There they were discovered by famous Brit DJ John Peel (no known relation to Emma), and went into the studio.  There were a handful of songs that lead singer David Bentley didn't think he could do justice to- so the studio called in a ringer- Rod Stewart.  And Stewart sang on their biggest hit, which was at #4 on the St Pete chart this week- when it had been re-released on the success of Stewart's You Wear It Well.  It would peak at #56 on the US charts- might have done better with a little name recognition...


This got me wondering if there were any other Aussie acts on the summer 100.  And the sad truth is, there are just two acts that can claim Australian "origin"  the Bee Gees and little brother Andy.  They were born in the UK, and moved to Oz when Barry was 12, the twins were 9, and Andy was 5 months.  They returned to Jolly Ol' about 8 years later, so the Aussie claim is tenuous, but it's all we got.  The Brothers hit the summer 100 with How Can You Mend A Broken Heart (20) and Jive Talkin' (21) appearing back to back.  Andy made it with I Just Want To Be Your Everything (24), and one more... and this is as good a time as any to let you know I'm not giving out the top ten until the very end! (And yes, that means he's in it...)


And now, Bottom's Up!

And here with this week's best of the bottom, I give you Scrappy Beagle!

"Thank you, father.  And hello, everyone, I welcome you to this segment and hope you will enjoy my take on them...

Number ten is a song that Daddy mentioned earlier, Too Late To Turn Back Now, a concept I do not understand.  I can go in any direction, and I get Daddy all tangled..hmm?  Oh.  It is at #59 in it's third week on the chart.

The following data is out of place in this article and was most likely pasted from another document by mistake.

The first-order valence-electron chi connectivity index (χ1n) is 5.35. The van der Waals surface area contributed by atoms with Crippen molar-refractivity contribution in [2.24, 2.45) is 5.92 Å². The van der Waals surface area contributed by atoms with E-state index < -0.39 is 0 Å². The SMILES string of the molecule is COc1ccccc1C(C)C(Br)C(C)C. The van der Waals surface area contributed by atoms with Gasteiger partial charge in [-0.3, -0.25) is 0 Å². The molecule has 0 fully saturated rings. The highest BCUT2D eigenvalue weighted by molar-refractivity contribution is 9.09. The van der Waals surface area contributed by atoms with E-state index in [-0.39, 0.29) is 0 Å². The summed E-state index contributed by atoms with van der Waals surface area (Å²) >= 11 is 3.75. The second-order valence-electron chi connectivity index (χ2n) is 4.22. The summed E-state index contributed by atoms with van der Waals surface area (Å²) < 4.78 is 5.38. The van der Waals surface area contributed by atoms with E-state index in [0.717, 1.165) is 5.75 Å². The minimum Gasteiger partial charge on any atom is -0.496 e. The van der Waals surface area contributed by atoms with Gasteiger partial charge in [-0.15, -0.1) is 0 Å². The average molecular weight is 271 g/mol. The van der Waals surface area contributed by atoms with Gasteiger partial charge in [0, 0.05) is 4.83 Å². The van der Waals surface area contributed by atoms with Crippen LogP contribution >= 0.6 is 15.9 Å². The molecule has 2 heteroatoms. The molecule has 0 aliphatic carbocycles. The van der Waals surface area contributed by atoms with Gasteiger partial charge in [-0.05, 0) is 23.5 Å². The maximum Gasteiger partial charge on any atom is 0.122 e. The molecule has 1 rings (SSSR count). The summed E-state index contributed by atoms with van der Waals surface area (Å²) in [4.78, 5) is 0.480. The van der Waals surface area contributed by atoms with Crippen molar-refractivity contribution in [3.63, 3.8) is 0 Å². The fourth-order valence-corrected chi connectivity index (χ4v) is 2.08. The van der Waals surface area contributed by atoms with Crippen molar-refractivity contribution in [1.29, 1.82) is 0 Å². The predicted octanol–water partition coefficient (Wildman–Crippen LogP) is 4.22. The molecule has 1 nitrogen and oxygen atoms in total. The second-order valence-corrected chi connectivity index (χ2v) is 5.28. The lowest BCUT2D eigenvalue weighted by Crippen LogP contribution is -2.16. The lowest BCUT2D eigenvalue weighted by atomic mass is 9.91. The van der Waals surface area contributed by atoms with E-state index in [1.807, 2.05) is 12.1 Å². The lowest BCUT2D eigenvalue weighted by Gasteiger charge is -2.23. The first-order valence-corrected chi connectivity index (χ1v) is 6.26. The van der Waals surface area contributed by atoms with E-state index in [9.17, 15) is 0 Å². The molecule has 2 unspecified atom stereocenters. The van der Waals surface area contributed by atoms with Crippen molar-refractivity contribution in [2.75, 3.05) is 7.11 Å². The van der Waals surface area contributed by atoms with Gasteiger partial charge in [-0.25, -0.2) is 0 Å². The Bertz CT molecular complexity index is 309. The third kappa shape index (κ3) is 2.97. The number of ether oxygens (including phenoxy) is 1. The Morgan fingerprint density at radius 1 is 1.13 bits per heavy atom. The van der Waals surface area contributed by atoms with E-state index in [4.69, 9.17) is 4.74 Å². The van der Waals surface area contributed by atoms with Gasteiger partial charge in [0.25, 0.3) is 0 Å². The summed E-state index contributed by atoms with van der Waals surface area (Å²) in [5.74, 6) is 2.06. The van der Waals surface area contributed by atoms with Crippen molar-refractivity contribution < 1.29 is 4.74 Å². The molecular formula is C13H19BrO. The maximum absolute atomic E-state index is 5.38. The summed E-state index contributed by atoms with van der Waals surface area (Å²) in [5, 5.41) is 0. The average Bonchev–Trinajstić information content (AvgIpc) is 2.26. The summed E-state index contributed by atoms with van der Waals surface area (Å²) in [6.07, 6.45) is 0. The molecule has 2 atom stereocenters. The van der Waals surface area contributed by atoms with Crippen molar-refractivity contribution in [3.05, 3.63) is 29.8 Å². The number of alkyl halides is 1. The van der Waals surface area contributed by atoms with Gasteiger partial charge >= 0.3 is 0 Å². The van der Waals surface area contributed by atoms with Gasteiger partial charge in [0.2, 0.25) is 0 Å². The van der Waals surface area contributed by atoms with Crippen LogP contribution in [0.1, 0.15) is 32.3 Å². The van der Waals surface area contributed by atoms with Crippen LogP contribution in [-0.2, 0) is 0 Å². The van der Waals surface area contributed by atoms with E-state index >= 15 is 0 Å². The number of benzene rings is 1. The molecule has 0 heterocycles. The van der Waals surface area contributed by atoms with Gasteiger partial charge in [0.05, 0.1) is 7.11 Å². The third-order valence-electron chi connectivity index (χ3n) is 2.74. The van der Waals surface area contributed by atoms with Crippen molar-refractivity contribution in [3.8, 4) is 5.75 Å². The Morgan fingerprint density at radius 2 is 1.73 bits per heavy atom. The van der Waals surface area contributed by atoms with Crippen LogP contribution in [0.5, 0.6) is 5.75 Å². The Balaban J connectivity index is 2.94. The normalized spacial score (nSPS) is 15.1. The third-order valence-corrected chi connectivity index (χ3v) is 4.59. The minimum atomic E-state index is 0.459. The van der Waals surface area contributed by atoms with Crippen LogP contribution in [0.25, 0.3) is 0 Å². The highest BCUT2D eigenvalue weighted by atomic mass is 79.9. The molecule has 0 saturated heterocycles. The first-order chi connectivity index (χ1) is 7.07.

Number nine is a song Daddy likes to sing at work, but usually forgets the order the words go in.  It's called Day By Day by Godspell, and after 4 weeks it is at #61.

Number eight is by those guys Daddy really likes, the Guess Who.  They are at #70 after three weeks with Guns Guns Guns.

Number seven has horses in it.  I saw a horse once at the Dairy Queen in Grabill.  It scared the crap out of me!  Anyway, the song is Conquistador by Procol Harum (a name I hear they got from a -yukkk!- cat), and after 2 weeks it is at #75.

Number six Daddy says is in it's second time in the countdown and after 12 weeks it is only at #76.  It's called Layla by Derek and the Dominoes.  The really high guitar parts hurt my ears.

Number five is  a guy, but he's got a girl's name!  Alice Cooper.  Or maybe he's just a really ugly girl, I'd have to sniff his butt to be sure.  He's at 78 after two weeks with School's Out.

Number four is another guy that Daddy likes, Bobby Vinton.  He's at #80, and it's a debut, whatever that is.  How many weeks, Daddy?  Oh, THAT's what debut means. Oh, the song is called Sealed With A Kiss.

Number three is also a debut- heck, all the rest of them are!  Some guy named Harry Nilsson did a goofy song called Coconut, and it starts out this week at #84.